HONG KONG :The director of a documentary about pro-democracy protests in Hong Kong defended his film on Friday as a truthful historical record after the city’s police chief advised people not to watch it.
Fears of falling foul of a national security law imposed on the city by Beijing in 2020 have escalated and some residents have said they have opted not to watch the film, “Revolution of our Times”, in another sign of creeping self-censorship.
“What kind of a world is it, if even watching a film at home is illegal?” Chow told Reuters in an interview at his production house, stacked with DVDs of classic movies and film posters.
“It’s a basic freedom to watch a movie.”
The 2019 protests in Hong Kong challenged what many city residents saw as China’s squeeze on the freedoms in the former British colony, which reverted to Chinese rule in 1997 but kept a measure of autonomy.
Chow’s film was released internationally to critical acclaim at the Cannes Film Festival last July. It had not been available in Hong Kong, however, until June 1 when it was released on the video streaming site Vimeo.
Under the security law, authorities outlawed the protest slogan “Revolution of our Times”, which Chow made the film’s title, and authorities tightened censorship in October to “safeguard national security”.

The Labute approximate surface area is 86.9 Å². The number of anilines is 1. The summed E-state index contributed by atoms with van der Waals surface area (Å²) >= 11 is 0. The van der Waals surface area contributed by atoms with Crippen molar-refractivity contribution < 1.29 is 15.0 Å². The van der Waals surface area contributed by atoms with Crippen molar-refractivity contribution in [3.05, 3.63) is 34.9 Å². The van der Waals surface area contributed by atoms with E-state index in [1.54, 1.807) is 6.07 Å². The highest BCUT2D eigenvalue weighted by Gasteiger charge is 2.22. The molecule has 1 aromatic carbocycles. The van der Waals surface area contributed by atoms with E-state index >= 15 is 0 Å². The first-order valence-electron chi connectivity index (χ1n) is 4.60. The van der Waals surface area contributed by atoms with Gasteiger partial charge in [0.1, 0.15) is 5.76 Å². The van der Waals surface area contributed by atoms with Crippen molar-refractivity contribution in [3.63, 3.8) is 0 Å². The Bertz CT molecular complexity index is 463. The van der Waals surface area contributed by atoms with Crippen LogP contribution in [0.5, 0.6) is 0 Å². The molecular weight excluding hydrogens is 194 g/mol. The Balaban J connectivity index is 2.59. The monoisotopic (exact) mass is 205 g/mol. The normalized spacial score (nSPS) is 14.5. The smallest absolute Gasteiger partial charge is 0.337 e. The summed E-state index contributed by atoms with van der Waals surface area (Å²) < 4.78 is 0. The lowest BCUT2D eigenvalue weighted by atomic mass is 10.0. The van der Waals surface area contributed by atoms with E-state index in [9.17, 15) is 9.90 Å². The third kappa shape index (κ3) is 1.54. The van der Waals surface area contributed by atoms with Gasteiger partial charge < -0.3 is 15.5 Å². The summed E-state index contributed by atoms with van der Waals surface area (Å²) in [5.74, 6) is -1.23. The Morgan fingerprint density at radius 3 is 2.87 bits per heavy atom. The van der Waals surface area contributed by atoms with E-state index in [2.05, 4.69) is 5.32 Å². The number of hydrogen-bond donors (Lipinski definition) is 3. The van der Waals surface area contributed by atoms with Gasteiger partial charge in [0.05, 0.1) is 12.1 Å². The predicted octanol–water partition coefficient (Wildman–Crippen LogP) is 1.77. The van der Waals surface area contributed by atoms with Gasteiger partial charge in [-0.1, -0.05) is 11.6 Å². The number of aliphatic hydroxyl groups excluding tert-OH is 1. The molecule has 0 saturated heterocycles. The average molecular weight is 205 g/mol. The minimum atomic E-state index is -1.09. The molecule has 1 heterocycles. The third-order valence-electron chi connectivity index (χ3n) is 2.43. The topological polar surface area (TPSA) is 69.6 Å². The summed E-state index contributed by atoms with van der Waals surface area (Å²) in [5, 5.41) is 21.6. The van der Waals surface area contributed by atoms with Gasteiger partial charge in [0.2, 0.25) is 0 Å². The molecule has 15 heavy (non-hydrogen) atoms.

Critics say the security legislation has eroded freedoms in Hong Kong and led to scores of arrests, but authorities say it is needed to restore stability and safeguard its economy.
Hong Kong police chief Raymond Siu told the South China Morning Post this week he would “advise” people not to watch or download the film if they were not sure about the legal risks.
A police spokesman declined to clarify whether watching the film or downloading it is illegal, when asked by Reuters.
“The police won’t comment on individual circumstances,” the police said in an email.
The Vimeo website showed more than 81,000 clicks on the film webpage as of Friday afternoon. Chow declined to confirm how many people had purchased or rented the film in Hong Kong, saying the website is available to people in 78 countries. Chow added that he had sold the film’s copyright to someone overseas.
Some Hong Kong residents said the legal ambiguity had spooked them, with the possibility that online payments for the film could be traced.
“I don’t know if it’s illegal or not, or if authorities will find out,” said Alan Yu, 40.
One office worker who asked to be identified only by her surname, Ho, said her husband was worried after she bought the film online but had agreed to watch it.
She said it stirred painful memories of a pro-democracy movement upon which many young people had pinned their hopes for the future.
“I haven’t finished watching it. I watched the beginning and got too emotional and wanted to cry,” she said.
In the democratic island of Taiwan, the film won a prestigious Golden Horse award and broke a box office record.
Chow said he considers the two-and-a-half hour documentary his most important work after a two-year struggle to get it produced.
“Films can record history, but they can also change history. I insisted on releasing it now to confront the current political environment. This is the power of film,” said Chow.
“My greatest hope is this film creates a dialogue with the viewer’s conscience,” he said.
He wants to continue directing in his hometown and has no plans to leave, as many people have done.
(Additional reporting by Kiki Lo in Hong Kong and Ben Blanchard in Taipei; Editing by Robert Birsel and Angus MacSwan)